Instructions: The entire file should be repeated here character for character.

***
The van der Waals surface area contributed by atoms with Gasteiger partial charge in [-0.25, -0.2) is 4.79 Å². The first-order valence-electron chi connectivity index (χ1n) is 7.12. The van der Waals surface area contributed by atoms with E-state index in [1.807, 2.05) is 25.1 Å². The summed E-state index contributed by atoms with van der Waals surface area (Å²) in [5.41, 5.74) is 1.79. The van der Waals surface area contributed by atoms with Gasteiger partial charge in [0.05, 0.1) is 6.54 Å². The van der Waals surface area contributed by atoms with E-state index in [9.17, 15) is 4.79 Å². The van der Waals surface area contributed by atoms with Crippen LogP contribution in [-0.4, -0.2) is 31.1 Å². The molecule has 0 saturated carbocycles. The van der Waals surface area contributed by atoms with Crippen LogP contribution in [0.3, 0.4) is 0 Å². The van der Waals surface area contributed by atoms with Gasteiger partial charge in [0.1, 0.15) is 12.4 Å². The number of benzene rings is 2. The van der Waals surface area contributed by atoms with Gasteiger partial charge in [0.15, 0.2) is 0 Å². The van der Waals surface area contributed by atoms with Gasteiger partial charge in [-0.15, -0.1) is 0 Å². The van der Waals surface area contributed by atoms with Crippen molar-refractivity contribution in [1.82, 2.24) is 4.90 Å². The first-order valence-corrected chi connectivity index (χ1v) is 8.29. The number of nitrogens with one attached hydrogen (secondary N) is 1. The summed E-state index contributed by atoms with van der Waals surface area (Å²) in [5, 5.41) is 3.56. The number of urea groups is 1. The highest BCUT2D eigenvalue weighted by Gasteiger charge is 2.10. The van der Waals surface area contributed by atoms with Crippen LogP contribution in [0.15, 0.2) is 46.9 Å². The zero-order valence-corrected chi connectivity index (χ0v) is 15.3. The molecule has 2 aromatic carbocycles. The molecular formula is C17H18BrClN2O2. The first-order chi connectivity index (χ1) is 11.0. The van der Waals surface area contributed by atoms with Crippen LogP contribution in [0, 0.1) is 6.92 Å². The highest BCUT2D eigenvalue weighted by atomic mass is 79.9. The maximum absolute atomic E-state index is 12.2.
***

The van der Waals surface area contributed by atoms with Gasteiger partial charge in [-0.25, -0.2) is 4.79 Å². The first-order valence-electron chi connectivity index (χ1n) is 7.12. The van der Waals surface area contributed by atoms with E-state index in [1.807, 2.05) is 25.1 Å². The summed E-state index contributed by atoms with van der Waals surface area (Å²) in [5.41, 5.74) is 1.79. The van der Waals surface area contributed by atoms with Gasteiger partial charge in [0.05, 0.1) is 6.54 Å². The van der Waals surface area contributed by atoms with E-state index in [9.17, 15) is 4.79 Å². The van der Waals surface area contributed by atoms with Crippen LogP contribution in [-0.4, -0.2) is 31.1 Å². The molecule has 0 saturated carbocycles. The van der Waals surface area contributed by atoms with Crippen LogP contribution in [0.3, 0.4) is 0 Å². The van der Waals surface area contributed by atoms with Gasteiger partial charge in [0.1, 0.15) is 12.4 Å². The number of benzene rings is 2. The van der Waals surface area contributed by atoms with Gasteiger partial charge in [0.15, 0.2) is 0 Å². The van der Waals surface area contributed by atoms with Gasteiger partial charge in [-0.15, -0.1) is 0 Å². The van der Waals surface area contributed by atoms with Crippen molar-refractivity contribution in [1.82, 2.24) is 4.90 Å². The first-order valence-corrected chi connectivity index (χ1v) is 8.29. The number of nitrogens with one attached hydrogen (secondary N) is 1. The summed E-state index contributed by atoms with van der Waals surface area (Å²) in [5, 5.41) is 3.56. The number of urea groups is 1. The highest BCUT2D eigenvalue weighted by Gasteiger charge is 2.10. The van der Waals surface area contributed by atoms with Crippen LogP contribution in [0.15, 0.2) is 46.9 Å². The zero-order valence-corrected chi connectivity index (χ0v) is 15.3. The molecule has 2 aromatic carbocycles. The molecular formula is C17H18BrClN2O2. The first-order chi connectivity index (χ1) is 11.0. The van der Waals surface area contributed by atoms with Crippen LogP contribution in [0, 0.1) is 6.92 Å². The highest BCUT2D eigenvalue weighted by atomic mass is 79.9. The maximum absolute atomic E-state index is 12.2.